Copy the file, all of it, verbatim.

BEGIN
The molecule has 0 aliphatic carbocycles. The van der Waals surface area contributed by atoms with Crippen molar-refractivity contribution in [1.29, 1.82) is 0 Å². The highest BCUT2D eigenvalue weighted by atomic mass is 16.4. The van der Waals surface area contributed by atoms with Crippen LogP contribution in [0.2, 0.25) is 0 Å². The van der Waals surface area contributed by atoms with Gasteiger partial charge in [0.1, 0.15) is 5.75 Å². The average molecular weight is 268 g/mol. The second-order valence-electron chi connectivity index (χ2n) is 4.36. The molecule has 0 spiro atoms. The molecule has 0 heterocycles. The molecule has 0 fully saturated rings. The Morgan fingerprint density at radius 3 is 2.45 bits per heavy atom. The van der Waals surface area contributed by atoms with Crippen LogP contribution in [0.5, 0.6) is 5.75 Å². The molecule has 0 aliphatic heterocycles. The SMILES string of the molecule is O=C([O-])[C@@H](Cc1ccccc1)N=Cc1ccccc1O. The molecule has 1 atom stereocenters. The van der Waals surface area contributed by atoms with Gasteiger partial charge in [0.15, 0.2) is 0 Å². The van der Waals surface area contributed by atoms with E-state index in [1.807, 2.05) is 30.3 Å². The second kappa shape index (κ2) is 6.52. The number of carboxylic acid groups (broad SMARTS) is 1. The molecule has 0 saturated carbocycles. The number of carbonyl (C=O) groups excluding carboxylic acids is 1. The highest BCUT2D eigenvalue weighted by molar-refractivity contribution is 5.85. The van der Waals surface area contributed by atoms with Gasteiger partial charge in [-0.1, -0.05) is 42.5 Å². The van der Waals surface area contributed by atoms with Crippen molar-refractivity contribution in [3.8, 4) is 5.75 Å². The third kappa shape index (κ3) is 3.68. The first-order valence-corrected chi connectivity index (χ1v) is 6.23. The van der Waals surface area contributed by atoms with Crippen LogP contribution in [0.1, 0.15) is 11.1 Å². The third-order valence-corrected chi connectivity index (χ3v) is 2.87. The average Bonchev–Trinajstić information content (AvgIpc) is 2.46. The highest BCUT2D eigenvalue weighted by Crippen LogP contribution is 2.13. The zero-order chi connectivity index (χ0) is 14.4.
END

The molecule has 0 aliphatic carbocycles. The van der Waals surface area contributed by atoms with Crippen molar-refractivity contribution in [1.29, 1.82) is 0 Å². The highest BCUT2D eigenvalue weighted by atomic mass is 16.4. The van der Waals surface area contributed by atoms with Crippen LogP contribution in [0.2, 0.25) is 0 Å². The van der Waals surface area contributed by atoms with Gasteiger partial charge in [0.1, 0.15) is 5.75 Å². The average molecular weight is 268 g/mol. The second-order valence-electron chi connectivity index (χ2n) is 4.36. The molecule has 0 spiro atoms. The molecule has 0 heterocycles. The molecule has 0 fully saturated rings. The Morgan fingerprint density at radius 3 is 2.45 bits per heavy atom. The van der Waals surface area contributed by atoms with Crippen LogP contribution in [0.5, 0.6) is 5.75 Å². The molecule has 0 aliphatic heterocycles. The SMILES string of the molecule is O=C([O-])[C@@H](Cc1ccccc1)N=Cc1ccccc1O. The molecule has 1 atom stereocenters. The van der Waals surface area contributed by atoms with Gasteiger partial charge in [0.15, 0.2) is 0 Å². The van der Waals surface area contributed by atoms with E-state index in [1.807, 2.05) is 30.3 Å². The second kappa shape index (κ2) is 6.52. The number of carboxylic acid groups (broad SMARTS) is 1. The molecule has 0 saturated carbocycles. The number of carbonyl (C=O) groups excluding carboxylic acids is 1. The highest BCUT2D eigenvalue weighted by molar-refractivity contribution is 5.85. The van der Waals surface area contributed by atoms with Gasteiger partial charge in [-0.1, -0.05) is 42.5 Å². The van der Waals surface area contributed by atoms with Crippen molar-refractivity contribution in [3.8, 4) is 5.75 Å². The third kappa shape index (κ3) is 3.68. The first-order valence-corrected chi connectivity index (χ1v) is 6.23. The van der Waals surface area contributed by atoms with Crippen LogP contribution in [0.1, 0.15) is 11.1 Å². The third-order valence-corrected chi connectivity index (χ3v) is 2.87. The average Bonchev–Trinajstić information content (AvgIpc) is 2.46. The highest BCUT2D eigenvalue weighted by Crippen LogP contribution is 2.13. The zero-order chi connectivity index (χ0) is 14.4.